The Indian Jaina mathematical text Surya Prajinapti (ca. The earliest known documented knowledge of infinity is presented in the Veda- Yajur Veda which states that "if you remove a part from infinity or add a part to infinity, still what remains is infinity". . For a discussion about infinity and the physical universe, see Universe.

In popular culture, we have Buzz Lightyear's rallying cry, "To infinity — and beyond!", which may also be viewed as the rallying cry of set theorists considering large cardinals.1. By some, infinity is considered to be not a number but a concept of increase beyond bounds. In mathematics, infinity is relevant to, or the subject matter of, articles such as mathematical limits, aleph numbers, classes in set theory, Dedekind-infinite sets, large cardinals, Russell's paradox, hyperreal numbers, projective geometry, extended real numbers and the Absolute Infinite. In both theology and philosophy, infinity is explored in articles such as the Ultimate, the Absolute, God, and Zeno's paradoxes.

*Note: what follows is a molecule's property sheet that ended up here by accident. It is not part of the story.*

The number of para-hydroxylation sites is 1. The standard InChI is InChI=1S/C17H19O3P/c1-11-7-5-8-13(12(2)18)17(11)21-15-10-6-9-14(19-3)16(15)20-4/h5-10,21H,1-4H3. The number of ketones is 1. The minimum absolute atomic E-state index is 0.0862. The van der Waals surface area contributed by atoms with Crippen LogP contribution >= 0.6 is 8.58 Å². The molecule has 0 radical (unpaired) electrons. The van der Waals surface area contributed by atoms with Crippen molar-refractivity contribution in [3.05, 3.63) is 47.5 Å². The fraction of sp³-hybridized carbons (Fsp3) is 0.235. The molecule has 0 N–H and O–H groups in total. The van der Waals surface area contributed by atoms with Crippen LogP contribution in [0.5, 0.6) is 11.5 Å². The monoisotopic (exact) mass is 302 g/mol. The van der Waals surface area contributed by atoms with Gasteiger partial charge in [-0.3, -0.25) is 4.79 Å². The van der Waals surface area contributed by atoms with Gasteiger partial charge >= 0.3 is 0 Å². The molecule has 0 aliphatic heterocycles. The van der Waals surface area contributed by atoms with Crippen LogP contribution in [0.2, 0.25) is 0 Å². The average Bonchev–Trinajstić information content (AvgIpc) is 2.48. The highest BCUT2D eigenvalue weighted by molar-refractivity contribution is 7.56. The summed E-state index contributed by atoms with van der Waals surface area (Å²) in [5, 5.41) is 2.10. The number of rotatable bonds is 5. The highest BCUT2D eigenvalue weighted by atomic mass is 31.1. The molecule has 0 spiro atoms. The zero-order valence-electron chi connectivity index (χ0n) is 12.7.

In philosophy, infinity can be attributed to space and time, as for instance in Kant's first antinomy. In theology, for example in the work of theologians such as Duns Scotus, the infinite nature of God invokes a sense of being without constraint, rather than a sense of being unlimited in quantity. The word infinity comes from the Latin infinitas, "unboundedness". Popular or colloquial usage of the term often does not accord with its more technical meanings.

Infinity refers to several distinct concepts which arise in theology, philosophy, mathematics and everyday life. and . and . If then and .

If then and . and . and . means that the area under f(t) approaches 1.

means that the area under f(t) is not finite. means that f(t) does not bound a finite area from 0 to 1.